Finance Growth Stages Marketing

This entrepreneur’s success started with knowing his market and owning his brand

Before he opened his retail store, Eric Wooden designed his own line of urban graphic t-shirts on nights and weekends and sold them from the trunk of his car. On weekends, Wooden attended trade shows and knocked on a lot of doors of Miami retailers, finally winning his first wholesaling contract with Cool J’s.

Wooden’s side hustle – The COOL Miami – was becoming a thriving business.

He had unleashed his creativity but didn’t know much about running a business. So a couple of years ago, Wooden completed a 5-week, 25-hour Small Business Training by Miami Bayside Foundation while still holding down a job at the Post Office. Bayside supports small businesses run by minority entrepreneurs.

“I took the course, and it taught me a lot of good stuff – I wouldn’t be here without that course. Accounting, money management, marketing, taxes, social media, all of it helped me so now when I face challenges I think back to that course and it helps,” Wooden said.

At end of the MBF training, participants made presentations to a panel of bankers. “It’s an opportunity for them to not only present to bankers, but they learn how to do projections and a business plan. His story was very intriguing,” said Michael Sellinger, director of loan programs for Miami Bayside Foundation.


Wooden believed having his own store where he could tell that story of his brand and capitalize on foot traffic would take sales to the next level. He quit his Post Office job and, with Sellinger’s help, he set out to find a location for The COOL Miami. Sellinger and Wooden looked at several spaces before deciding on 740 NW 62nd St. in Liberty City.

Wooden also applied for and received a low-interest loan from Miami Bayside Foundation.

“We are strong believers in strong branding and companies that own their brand,” said Sellinger. He was probably already doing 1,500 to 2,000 shirts a month, but he knew the business could be bigger, Sellinger explained. “We come in and help these businesses get ready for the next step – formalizing their financials and putting in place policies and procedures to successfully get to that next level.”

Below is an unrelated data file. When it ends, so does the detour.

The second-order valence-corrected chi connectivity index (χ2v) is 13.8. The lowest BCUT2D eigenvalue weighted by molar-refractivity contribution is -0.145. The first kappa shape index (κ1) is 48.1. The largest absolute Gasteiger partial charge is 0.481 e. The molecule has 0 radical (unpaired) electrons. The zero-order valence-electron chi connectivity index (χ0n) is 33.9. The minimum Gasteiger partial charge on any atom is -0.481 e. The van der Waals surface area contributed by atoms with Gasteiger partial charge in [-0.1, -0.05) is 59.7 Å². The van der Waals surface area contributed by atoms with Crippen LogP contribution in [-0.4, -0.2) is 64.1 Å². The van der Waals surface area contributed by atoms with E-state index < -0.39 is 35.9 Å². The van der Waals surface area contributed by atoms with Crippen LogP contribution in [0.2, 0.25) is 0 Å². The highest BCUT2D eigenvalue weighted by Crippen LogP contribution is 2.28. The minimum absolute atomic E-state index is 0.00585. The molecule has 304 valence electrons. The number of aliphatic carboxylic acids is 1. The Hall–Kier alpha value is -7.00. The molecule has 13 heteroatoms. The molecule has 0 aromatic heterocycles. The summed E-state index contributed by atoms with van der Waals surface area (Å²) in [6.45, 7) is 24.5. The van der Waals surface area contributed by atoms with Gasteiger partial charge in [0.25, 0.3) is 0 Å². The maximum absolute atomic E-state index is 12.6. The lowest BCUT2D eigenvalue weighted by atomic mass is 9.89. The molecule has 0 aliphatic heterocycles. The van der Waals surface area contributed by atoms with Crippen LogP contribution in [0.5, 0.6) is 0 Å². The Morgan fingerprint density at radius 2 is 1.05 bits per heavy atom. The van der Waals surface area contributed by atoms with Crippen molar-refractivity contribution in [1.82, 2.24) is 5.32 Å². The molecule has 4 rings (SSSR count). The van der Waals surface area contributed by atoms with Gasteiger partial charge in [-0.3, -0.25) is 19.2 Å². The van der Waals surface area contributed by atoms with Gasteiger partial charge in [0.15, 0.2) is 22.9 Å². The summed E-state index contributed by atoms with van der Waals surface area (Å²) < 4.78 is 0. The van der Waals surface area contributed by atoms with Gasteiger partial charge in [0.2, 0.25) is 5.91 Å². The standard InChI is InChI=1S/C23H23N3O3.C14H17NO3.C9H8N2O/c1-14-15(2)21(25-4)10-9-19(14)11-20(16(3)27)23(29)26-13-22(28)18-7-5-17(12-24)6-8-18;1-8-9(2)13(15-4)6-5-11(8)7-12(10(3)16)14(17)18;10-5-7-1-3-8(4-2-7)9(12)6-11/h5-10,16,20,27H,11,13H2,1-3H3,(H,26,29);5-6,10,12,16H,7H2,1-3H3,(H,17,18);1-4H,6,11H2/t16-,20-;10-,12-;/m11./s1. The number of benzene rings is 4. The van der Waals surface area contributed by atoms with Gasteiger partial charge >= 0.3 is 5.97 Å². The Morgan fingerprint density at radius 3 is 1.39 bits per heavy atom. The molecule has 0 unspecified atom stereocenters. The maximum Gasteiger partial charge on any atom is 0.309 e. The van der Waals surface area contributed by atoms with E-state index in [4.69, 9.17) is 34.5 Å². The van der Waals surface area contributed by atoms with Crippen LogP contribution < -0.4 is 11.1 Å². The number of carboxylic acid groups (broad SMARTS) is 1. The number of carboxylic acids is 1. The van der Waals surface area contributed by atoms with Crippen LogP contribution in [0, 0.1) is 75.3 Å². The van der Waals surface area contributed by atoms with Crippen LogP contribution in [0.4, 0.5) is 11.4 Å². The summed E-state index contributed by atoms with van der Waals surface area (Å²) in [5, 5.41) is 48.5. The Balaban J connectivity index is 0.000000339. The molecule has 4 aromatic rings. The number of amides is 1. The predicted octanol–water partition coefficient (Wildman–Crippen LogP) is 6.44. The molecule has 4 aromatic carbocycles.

Wooden opened his Liberty City store on Feb. 9, 2018, and he was right about the foot traffic. In-store sales quickly overtook his online and wholesale business.

In addition to his signature line of t-shirts he designs himself, he sells other brands, including book bags, hats, sneakers and jeans. “Online is good, could be better, but the store traffic is crazy,” said Wooden, who has two employees. The t-shirts are his best seller.

“He is doing gangbuster numbers on the retail and of course the margins are better with retail,’’ added Sellinger. “But at the same time, his wholesale business fell off.”


Wooden continues to get mentorship from Miami Bayside Foundation. The entrepreneur received an add-on loan this year from Bayside to focus on building up his online presence and wholesale business.

“He understands the urban market very well,” said Sellinger. “He understands who his customer is and he understands his brand and he owns it.”

Miami Bayside Foundation can make loans up to $150,000. If Wooden needs more capital to grow, he can apply for more in the future, Sellinger said.

Since 2011, MBF has awarded loans totaling about $4.5 million to City of Miami minority-owned and women-owned businesses, helping to create about 450 jobs. In November 2018, MBF became an administrator of the State of Florida’s Black Business Loan Program, and expanded its mission to black-owned businesses throughout Miami-Dade County.

Bayside provides conventional loans of $10,000 to $150,000 and micro-loans of smaller amounts. Companies must be 51 percent minority- or women-owned and demonstrate that the loan will aid in the creation of new jobs. Funds can be used for working capital, cash flow, inventory, equipment or payroll.

For the community, MBF provides the free 5-week, 25-hour Small Business Training about three times a year in different areas of the city and county. The next series is in October in Coconut Grove. About 350 businesses have graduated from the training program. Partnering with Florida SBDC at FIU, MBF also offers a certificate courses in finance and is offering its first marketing certificate course over three Saturdays in September. These also are free.

For more information about MBF’s loans and workshops, visit

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